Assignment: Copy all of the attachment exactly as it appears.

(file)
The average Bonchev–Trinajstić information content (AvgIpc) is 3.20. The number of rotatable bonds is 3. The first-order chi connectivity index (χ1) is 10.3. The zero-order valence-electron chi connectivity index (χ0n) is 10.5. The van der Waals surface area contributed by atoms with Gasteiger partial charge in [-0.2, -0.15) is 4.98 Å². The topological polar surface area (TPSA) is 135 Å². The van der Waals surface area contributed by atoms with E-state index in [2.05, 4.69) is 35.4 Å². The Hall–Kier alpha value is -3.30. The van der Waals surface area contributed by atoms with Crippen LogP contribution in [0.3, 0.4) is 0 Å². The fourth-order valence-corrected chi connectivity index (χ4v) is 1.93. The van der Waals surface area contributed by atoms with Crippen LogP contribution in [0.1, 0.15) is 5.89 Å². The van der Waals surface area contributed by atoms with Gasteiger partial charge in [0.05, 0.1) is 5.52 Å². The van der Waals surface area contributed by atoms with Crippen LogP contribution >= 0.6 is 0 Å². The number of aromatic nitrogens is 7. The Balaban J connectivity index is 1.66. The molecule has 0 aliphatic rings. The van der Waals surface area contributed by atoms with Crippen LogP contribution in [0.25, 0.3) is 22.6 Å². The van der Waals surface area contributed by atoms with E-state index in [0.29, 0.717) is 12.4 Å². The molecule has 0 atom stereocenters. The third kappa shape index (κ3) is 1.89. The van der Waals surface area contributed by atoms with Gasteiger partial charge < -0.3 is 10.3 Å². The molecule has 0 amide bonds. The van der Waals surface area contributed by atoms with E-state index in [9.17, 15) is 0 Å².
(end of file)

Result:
The average Bonchev–Trinajstić information content (AvgIpc) is 3.20. The number of rotatable bonds is 3. The first-order chi connectivity index (χ1) is 10.3. The zero-order valence-electron chi connectivity index (χ0n) is 10.5. The van der Waals surface area contributed by atoms with Gasteiger partial charge in [-0.2, -0.15) is 4.98 Å². The topological polar surface area (TPSA) is 135 Å². The van der Waals surface area contributed by atoms with E-state index in [2.05, 4.69) is 35.4 Å². The Hall–Kier alpha value is -3.30. The van der Waals surface area contributed by atoms with Crippen LogP contribution in [0.3, 0.4) is 0 Å². The fourth-order valence-corrected chi connectivity index (χ4v) is 1.93. The van der Waals surface area contributed by atoms with Crippen LogP contribution in [0.1, 0.15) is 5.89 Å². The van der Waals surface area contributed by atoms with Gasteiger partial charge in [0.05, 0.1) is 5.52 Å². The van der Waals surface area contributed by atoms with Crippen LogP contribution >= 0.6 is 0 Å². The number of aromatic nitrogens is 7. The Balaban J connectivity index is 1.66. The molecule has 0 aliphatic rings. The van der Waals surface area contributed by atoms with Crippen LogP contribution in [0.25, 0.3) is 22.6 Å². The van der Waals surface area contributed by atoms with E-state index in [0.29, 0.717) is 12.4 Å². The molecule has 0 atom stereocenters. The third kappa shape index (κ3) is 1.89. The van der Waals surface area contributed by atoms with Gasteiger partial charge < -0.3 is 10.3 Å². The molecule has 0 amide bonds. The van der Waals surface area contributed by atoms with E-state index in [9.17, 15) is 0 Å².